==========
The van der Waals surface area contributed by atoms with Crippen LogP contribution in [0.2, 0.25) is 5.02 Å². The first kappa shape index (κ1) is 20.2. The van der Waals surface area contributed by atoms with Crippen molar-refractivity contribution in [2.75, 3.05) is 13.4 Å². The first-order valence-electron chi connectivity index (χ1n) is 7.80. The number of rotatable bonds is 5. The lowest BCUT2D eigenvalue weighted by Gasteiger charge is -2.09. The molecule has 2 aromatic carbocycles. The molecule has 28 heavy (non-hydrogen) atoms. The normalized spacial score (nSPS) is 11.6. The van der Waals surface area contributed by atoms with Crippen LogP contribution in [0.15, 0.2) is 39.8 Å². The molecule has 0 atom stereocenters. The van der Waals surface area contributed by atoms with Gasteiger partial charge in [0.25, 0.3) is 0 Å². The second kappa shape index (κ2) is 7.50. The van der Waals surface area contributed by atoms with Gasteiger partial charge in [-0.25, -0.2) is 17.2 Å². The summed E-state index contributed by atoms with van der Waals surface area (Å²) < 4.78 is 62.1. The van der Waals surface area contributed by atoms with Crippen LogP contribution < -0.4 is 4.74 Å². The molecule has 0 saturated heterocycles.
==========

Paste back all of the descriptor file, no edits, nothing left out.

The van der Waals surface area contributed by atoms with Crippen LogP contribution in [0.2, 0.25) is 5.02 Å². The first kappa shape index (κ1) is 20.2. The van der Waals surface area contributed by atoms with Crippen molar-refractivity contribution in [2.75, 3.05) is 13.4 Å². The first-order valence-electron chi connectivity index (χ1n) is 7.80. The number of rotatable bonds is 5. The lowest BCUT2D eigenvalue weighted by Gasteiger charge is -2.09. The molecule has 2 aromatic carbocycles. The molecule has 28 heavy (non-hydrogen) atoms. The normalized spacial score (nSPS) is 11.6. The van der Waals surface area contributed by atoms with Crippen LogP contribution in [0.15, 0.2) is 39.8 Å². The molecule has 0 atom stereocenters. The van der Waals surface area contributed by atoms with Gasteiger partial charge in [0.25, 0.3) is 0 Å². The second kappa shape index (κ2) is 7.50. The van der Waals surface area contributed by atoms with Gasteiger partial charge in [-0.25, -0.2) is 17.2 Å². The summed E-state index contributed by atoms with van der Waals surface area (Å²) < 4.78 is 62.1. The van der Waals surface area contributed by atoms with Crippen LogP contribution < -0.4 is 4.74 Å². The molecule has 0 saturated heterocycles.